Kinesin-5 Kip1 is a bi-directional motor that stabilizes microtubules and tracks their plus-ends in vivo Academic Article uri icon


  • Summary In this study, we examined the anaphase functions of the S. cerevisiae kinesin-5 homolog Kip1. We show that Kip1 is attached to the mitotic spindle midzone during late anaphase. This attachment is essential to stabilize interpolar microtubule (iMTs) plus-ends. By detailed examination of iMT dynamics we show that at the end of anaphase, iMTs depolymerize in two stages: during the first stage, one pair of anti-parallel iMTs depolymerizes at a velocity of 7.7 µm/minute; during the second stage, ∼90 seconds later, the remaining pair of iMTs depolymerizes at a slower velocity of 5.4 µm/minute. We show that upon the second depolymerization stage, which coincides with spindle breakdown, Kip1 follows the plus-ends of depolymerizing iMTs and translocates toward the spindle poles. This movement is independent of mitotic microtubule motor proteins or the major plus-end binding or tracking proteins. In addition, we show that Kip1 processively tracks the plus-ends of growing and shrinking MTs, both inside and outside the nucleus. The plus-end tracking activity of Kip1 requires its catalytic motor function, because a rigor mutant of Kip1 does not exhibit this activity. Finally, we show that Kip1 is a bi-directional motor: in vitro , at high ionic strength conditions, single Kip1 molecules move processively in the minus-end direction of the MTs, whereas in a multi-motor gliding assay, Kip1 is plus-end directed. The bi-directionality and plus-end tracking activity of Kip1, properties revealed here for the first time, allow Kip1 to perform its multiple functions in mitotic spindle dynamics and to partition the 2-micron plasmid.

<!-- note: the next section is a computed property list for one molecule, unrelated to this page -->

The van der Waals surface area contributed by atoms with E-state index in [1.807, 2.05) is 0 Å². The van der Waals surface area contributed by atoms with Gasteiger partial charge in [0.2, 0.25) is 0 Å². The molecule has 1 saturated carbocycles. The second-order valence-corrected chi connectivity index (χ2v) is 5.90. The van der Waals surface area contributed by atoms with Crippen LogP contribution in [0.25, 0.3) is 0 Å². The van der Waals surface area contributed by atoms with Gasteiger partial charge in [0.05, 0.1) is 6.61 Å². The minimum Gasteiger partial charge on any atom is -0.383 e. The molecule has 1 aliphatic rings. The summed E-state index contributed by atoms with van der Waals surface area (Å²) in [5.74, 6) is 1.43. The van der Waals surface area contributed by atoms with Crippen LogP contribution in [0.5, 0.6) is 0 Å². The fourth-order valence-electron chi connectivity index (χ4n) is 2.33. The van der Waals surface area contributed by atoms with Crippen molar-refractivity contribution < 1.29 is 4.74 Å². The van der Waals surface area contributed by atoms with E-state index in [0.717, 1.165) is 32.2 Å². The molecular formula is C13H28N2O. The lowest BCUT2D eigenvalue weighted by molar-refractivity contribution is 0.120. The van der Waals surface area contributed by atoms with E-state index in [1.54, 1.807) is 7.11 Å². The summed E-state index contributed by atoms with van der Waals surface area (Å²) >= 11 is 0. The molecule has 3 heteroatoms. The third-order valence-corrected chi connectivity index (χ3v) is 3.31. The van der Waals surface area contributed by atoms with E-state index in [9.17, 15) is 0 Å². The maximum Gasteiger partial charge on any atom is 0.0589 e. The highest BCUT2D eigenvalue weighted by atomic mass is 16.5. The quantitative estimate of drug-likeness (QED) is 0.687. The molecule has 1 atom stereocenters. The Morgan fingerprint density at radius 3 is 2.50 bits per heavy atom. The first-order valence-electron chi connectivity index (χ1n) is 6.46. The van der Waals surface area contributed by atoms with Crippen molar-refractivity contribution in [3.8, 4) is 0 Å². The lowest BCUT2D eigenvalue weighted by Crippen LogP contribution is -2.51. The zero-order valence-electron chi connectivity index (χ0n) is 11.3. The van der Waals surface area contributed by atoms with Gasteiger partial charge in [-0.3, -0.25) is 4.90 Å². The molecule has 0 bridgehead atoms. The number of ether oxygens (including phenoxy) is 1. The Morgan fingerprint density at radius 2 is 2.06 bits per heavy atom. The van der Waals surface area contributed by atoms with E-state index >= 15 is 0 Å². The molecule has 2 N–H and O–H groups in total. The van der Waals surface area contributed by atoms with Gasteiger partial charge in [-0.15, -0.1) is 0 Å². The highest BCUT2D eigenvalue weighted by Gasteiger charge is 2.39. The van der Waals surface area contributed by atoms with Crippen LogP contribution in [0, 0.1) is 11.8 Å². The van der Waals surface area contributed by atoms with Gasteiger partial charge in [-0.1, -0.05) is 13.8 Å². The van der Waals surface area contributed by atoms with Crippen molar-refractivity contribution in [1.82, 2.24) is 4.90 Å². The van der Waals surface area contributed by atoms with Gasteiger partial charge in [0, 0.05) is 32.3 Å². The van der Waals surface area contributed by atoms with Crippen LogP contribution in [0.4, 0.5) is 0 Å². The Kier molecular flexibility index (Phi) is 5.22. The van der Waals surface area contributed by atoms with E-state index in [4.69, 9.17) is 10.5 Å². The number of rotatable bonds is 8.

publication date

  • January 1, 2013